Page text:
Chances are if you work in a corporate job, in the last year you've taken some kind of engagement or employee satisfaction survey (or perhaps created and administered one), designed to take the pulse of the organization, to assess strengths and weaknesses in the areas of trust in leadership, pride in the organization, and meant to help the C-suite identify areas that might pose a risk to the overall performance of the enterprise.
These surveys are usually professionally designed, intelligently administered, and provide rich data sets that can be used for analysis and comparison. But these surveys, like any survey really, are only truly valuable if they are asking the right, and relevant questions. They tend to almost exclusively focus inward, i.e. - 'What do you think about your managers?' or 'I have pride in working for this company' type questions are typical.
But I think for many organizations, especially now as the employment market begins to show more and more (halting) steps towards more sustained improvement, the true engagement questions, or really the questions that the C-suite has to have the answer for are outwardly oriented.
In fact, most leaders might only want or need to know the answer to one question, the one question that we never seem to see in these engagement surveys, namely:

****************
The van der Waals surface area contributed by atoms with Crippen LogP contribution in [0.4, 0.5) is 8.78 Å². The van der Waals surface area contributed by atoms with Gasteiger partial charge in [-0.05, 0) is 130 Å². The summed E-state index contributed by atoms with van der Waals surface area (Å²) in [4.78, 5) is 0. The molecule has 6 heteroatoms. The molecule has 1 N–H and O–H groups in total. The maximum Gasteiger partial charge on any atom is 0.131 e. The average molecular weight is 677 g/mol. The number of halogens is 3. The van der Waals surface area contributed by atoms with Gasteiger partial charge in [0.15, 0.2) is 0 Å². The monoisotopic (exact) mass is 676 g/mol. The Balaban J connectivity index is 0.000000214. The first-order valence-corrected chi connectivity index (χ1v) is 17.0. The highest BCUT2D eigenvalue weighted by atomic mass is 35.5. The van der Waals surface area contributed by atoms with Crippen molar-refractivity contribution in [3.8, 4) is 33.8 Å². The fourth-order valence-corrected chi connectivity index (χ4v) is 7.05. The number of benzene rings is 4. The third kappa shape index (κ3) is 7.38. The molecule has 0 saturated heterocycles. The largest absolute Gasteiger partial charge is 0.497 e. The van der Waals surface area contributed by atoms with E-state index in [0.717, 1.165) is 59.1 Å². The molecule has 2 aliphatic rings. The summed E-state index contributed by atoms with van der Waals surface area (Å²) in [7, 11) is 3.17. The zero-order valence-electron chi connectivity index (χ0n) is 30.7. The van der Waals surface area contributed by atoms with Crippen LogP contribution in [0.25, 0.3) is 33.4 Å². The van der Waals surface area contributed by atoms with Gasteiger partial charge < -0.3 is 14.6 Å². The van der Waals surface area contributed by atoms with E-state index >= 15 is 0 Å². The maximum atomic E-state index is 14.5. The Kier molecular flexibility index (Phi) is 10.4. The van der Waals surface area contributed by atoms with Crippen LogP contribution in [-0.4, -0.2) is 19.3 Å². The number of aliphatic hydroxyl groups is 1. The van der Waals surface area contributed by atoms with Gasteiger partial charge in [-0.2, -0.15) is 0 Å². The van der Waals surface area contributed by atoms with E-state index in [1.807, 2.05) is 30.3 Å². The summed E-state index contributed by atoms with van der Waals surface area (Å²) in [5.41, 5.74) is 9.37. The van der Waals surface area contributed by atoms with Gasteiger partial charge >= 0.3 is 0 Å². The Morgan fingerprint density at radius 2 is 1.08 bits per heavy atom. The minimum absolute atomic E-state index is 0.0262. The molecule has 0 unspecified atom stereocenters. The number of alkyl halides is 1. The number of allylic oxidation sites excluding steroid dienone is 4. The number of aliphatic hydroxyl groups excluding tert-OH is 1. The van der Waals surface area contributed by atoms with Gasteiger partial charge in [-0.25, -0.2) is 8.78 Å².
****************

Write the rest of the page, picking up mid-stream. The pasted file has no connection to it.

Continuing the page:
If Competitor 'XYZ' offered you $10,000 more (or whatever amount is applicable to put the person in the 'I'd need to think about it mode'), would you take the offer and resign from our company?
Sure, I know what you are saying, no employee would truly want to answer that question, since they would fear a 'Yes' answer would brand them as a 'no-commitment' traitor, and might put their job at risk. And even a 'No' answer might brand someone as having a lack of ambition. So we never ask the one question we really need to have the answer for.
What people say about their attitudes and tendencies is important, but what they actually do is the only thing that ultimately matters. And when good people start leaving the organization, in seeming contradiction to a stellar prior year employee engagement survey, and leadership seems surprised, perhaps it is because you never asked and don't truly understand the only question about engagement and retention that really is telling.
Or you could have a few more meetings trying to strategize on how to move the 'My office environment is pleasant and comfortable' score up a few points for next year.